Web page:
345        His momentum carries him forward, and he lands face down in the dirt.
346        His final breath escapes his lips as he succumbs to your attack.
348        You are victorious! Your name will be sung for generations!
349        """
350        )
352    else:
353        adv.say(
354            """
355        The giant's mighty fist connects with your head, and the last
356        sound you hear are the bones in your neck crunching. You spin
357        and tumble down, your sword clattering to the floor
358        as the giant laughs.
359        Your eyes see the giant step towards you, his mighty foot
360        raised to crash down on you.
361        Oblivion takes over before you experience anything else...
363        You have been defeated! The giant is free to ravage your town!
364        """
365        )
367    sys.exit()
369@adv.when("flee", context="giant")
370def flee():
371    adv.say(
372        """
373    As you turn to run, the giant reaches out and catches your tunic.
374    He lifts you off the ground, grabbing your dangling sword-arm
375    as he does so. A quick twist, and your sword tumbles to the ground.
376    Still holding you, he reaches his hand to your throat and squeezes,
377    cutting off your air supply.
379    The last sight you see before blackness takes you are
380    the rotten teeth of the evil grin as the giant laughs
381    at your puny attempt to stop him...
383    You have been defeated! The giant is free to ravage your town!
384    """
385    )
387    sys.exit()
393def goodbye():
395    # Are you fighting the giant?
396    if adv.get_context() == "giant":
397        # Not so fast!
398        print("The giant steps in front of you, blocking your exit!")
400    else:
401        # Close the current context
402        adv.set_context(None)
403        print("Fare thee well, traveler!")
405# Define some basic commands
407def look():
408    """Print the description of the current room.
409    If you've already visited it, print a short description.
410    """
411    global current_room
413    if not current_room.visited:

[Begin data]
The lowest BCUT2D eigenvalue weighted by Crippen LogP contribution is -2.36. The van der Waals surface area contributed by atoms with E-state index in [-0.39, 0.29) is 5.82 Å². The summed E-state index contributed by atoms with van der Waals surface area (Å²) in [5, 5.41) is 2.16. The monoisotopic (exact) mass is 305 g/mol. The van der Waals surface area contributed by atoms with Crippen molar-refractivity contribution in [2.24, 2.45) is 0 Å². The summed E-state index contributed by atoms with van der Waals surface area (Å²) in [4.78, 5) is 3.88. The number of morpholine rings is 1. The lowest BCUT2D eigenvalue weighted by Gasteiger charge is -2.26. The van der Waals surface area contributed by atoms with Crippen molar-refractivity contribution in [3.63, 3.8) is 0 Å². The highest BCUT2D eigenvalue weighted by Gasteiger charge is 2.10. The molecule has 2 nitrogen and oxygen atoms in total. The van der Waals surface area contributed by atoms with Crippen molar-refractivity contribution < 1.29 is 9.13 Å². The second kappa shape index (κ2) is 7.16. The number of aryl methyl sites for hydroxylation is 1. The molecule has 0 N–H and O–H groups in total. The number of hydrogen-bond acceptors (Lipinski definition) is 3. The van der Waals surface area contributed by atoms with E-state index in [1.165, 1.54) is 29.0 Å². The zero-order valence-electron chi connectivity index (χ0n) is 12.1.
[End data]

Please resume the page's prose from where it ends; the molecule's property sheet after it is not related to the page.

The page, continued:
414        adv.say(current_room)
415        current_room.visited = True
416    else:
417        print(current_room.short_desc)
419    # Are there any items here?
420    for item in current_room.items:
421        print(f"There is {item.description} here.")
424def describe_room():
425    """Print the full description of the room."""
426    adv.say(current_room)
428    # Are there any items here?
429    for item in current_room.items:
430        print(f"There is {item.description} here.")
432# Define your movement commands
433@adv.when("go DIRECTION")
434@adv.when("north", direction="north")
435@adv.when("south", direction="south")
436@adv.when("east", direction="east")
437@adv.when("west", direction="west")
438@adv.when("n", direction="north")
439@adv.when("s", direction="south")
440@adv.when("e", direction="east")
441@adv.when("w", direction="west")
442def go(direction: str):
443    """Processes your moving direction
445    Arguments:
446        direction {str} -- which direction does the player want to move
447    """
449    # What is your current room?
450    global current_room
452    # Is there an exit in that direction?
453    next_room = current_room.exit(direction)
454    if next_room:
455        # Is the door locked?
456        if (
457            direction in current_room.locked_exits
458            and current_room.locked_exits[direction]
459        ):
460            print(f"You can't go {direction} --- the door is locked.")
461        else:
462            # Clear the context if necessary
463            current_context = adv.get_context()
464            if current_context == "giant":
465                adv.say(
466                    """Your way is currently blocked.
467                    Or have you forgotten the giant you are fighting?"""
468                )
469            else:
470                if current_context:
471                    print("Fare thee well, traveler!")
472                    adv.set_context(None)
474                current_room = next_room
475                print(f"You go {direction}.")
476                look()
478    # No exit that way
479    else:
480        print(f"You can't go {direction}.")
482# Define a prompt
483def prompt():
484    global current_room
486    # Get possible exits
487    exits_string = get_exits(current_room)
489    # Are you in battle?
490    if adv.get_context() == "giant":
491        prompt_string = f"HP: {hit_points} > "
492    else:
493        prompt_string = f"({current_room.title}) > "
495    return f"""({exits_string}) {prompt_string}"""
497def no_command_matches(command: str):
498    if adv.get_context() == "wizard.riddle":
499        adv.say("That is not the correct answer. Begone!")
500        adv.set_context(None)
501        current_room.locked_exits["west"] = False
502    else:
503        print(f"What do you mean by '{command}'?")
505def get_exits(room):